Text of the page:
College, in some ways, is a real-life adventure. There we can take responsible risks and allow ourselves to be challenged, setting aside what we think we know and what we take for granted as being “real” or “true.” This is what I like most about the sociology and specifically the sociology of religion. For those whose religion occupies a central place in their lives - who are guided by their religious principles and practices - their truth is incontrovertible and their reality is well structured. And yet we recognize that in an increasingly diverse society, people’s truths and realities vary significantly. To me the sociology of religion makes space for that fact. Sociology provides the empirics, the tools, and the scientific bona fides for making sense out of multiple realities and multiple truths. In doing so, sociology delicately balances the relative with the absolute.

These presuppositions guide all of my research, which to this point has examined the role of the sacred in a consumer-driven, postmodern context. For me personally, the highlight of my scholarly explorations has been the manner in which we as a society have proven quite capable of realizing transcendence and a sense of enchantment in spite of an environment saturated by rationalizing mechanisms.

Oakland University has been a welcome and welcoming setting for my work. Situated outside the city of Detroit, the region is, in spite of reasonable expectations, undergoing a kind of miraculous resurrection. It is nothing short of inspiring, something keenly reflected in my students; they are committed to realizing transformation and they refuse to abandon their wide-eyed wonder. Indeed, I’d have to say that those students are pretty darn awesome.

Josh Packard

Josh Packard, Ph.D.
Vanderbilt University, 2008

When I was an undergraduate, I had the opportunity to visit a synagogue, a church and a mosque in the same semester for one of my courses. I remember being struck by their remarkable similarity. I found myself coming back, time and again, to the ways that people managed to organize their religious expressions in remarkably consistent ways even if those expressions were directed at unique expressions of God. This, to me, suggested something about the universality of religion. I did not know it at the time, but I was taking my first steps toward a sociological understanding of religion.

I remember, distinctly, my early conversations with friends, parents and pastors about the connections I saw between the role of ritual, the construction of belief and the common distinctions that religious systems made between the sacred and the everyday. I struggled to explain what I was thinking and they, as often as not, struggled to understand. Indeed, it is difficult to explain the sociological perspective of religion to others. It is, perhaps, too intimate for most religious people to be able to think abstractly about and too unfamiliar for the non-religious to fully grasp.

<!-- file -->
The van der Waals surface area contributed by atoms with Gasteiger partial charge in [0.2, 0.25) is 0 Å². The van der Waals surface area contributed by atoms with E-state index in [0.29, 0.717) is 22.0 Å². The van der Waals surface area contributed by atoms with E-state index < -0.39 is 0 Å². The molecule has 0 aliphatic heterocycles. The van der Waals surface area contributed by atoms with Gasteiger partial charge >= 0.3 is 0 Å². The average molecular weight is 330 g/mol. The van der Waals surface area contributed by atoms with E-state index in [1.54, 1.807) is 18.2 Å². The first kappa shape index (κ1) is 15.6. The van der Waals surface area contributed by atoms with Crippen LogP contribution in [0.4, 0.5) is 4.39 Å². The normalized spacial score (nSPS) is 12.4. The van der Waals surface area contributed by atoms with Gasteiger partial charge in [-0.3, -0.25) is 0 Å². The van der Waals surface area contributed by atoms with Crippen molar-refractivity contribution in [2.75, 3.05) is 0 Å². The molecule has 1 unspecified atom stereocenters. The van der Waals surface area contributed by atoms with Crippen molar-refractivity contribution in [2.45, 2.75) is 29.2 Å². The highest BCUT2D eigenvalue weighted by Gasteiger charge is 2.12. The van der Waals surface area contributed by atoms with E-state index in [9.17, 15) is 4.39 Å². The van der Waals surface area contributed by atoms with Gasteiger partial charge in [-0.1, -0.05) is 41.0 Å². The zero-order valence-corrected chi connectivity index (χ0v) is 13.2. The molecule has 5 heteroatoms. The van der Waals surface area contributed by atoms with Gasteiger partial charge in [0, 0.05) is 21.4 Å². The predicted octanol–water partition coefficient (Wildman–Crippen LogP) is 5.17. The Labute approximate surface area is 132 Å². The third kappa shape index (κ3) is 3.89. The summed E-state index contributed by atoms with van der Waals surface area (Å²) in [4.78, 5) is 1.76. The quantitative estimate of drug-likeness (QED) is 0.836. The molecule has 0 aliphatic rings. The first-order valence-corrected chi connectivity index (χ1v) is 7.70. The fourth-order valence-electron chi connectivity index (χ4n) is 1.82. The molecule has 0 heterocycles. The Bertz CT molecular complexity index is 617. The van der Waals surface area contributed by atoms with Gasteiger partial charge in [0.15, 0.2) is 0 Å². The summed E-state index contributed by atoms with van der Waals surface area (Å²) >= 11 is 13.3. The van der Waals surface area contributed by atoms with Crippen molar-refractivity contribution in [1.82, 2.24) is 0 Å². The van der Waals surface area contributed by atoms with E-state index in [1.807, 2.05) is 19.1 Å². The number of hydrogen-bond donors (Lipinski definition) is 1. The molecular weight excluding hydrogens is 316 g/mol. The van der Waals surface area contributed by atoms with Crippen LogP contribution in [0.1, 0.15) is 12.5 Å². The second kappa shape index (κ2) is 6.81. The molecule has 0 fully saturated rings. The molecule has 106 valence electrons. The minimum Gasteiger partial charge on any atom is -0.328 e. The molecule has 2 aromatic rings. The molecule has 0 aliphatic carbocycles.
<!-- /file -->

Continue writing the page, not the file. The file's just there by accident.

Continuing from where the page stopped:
When George and I sat down to think about how we could remedy this gap for our own students, we hit on the idea of a textbook that would deal with real questions and issues in the study of religion. For me, this textbook is a natural fit with the kind of research and scholarship I already do. I began my formal research into religion with my dissertation, which was later turned into a book, The Emerging Church: Religion at the Margins. More recently, I wrote, with a student of mine, Church Refugees: Sociologists Reveal Why People are DONE with Church but not their Faith. Both of these books, and the articles and presentations that make up the rest of my research take a pragmatic approach. I had a question that I wanted to answer.

It helps that I work at The University of Northern Colorado where the sociology department has an explicitly applied focus. We take the approach that a sociological understanding of the world helps our students to do their jobs better and create a more critical, well-informed citizenry. I believe those values represented in my own scholarship and department are present in this textbook as well. As I wrote, outlined chapters and tracked down references, I often found myself returning to those early conversations I had as an undergraduate. I wanted this textbook to be a helpful way to frame conversations about religion from a sociological perspective. With all of that in mind, I hope you find this book to be, above all else, useful. I know that writing it has been immensely valuable for me and the conversations I continue to have with my students, colleagues, friends and family.

Related ISBN's: 9781465287519, 9781524910341




ISBN 9781465287519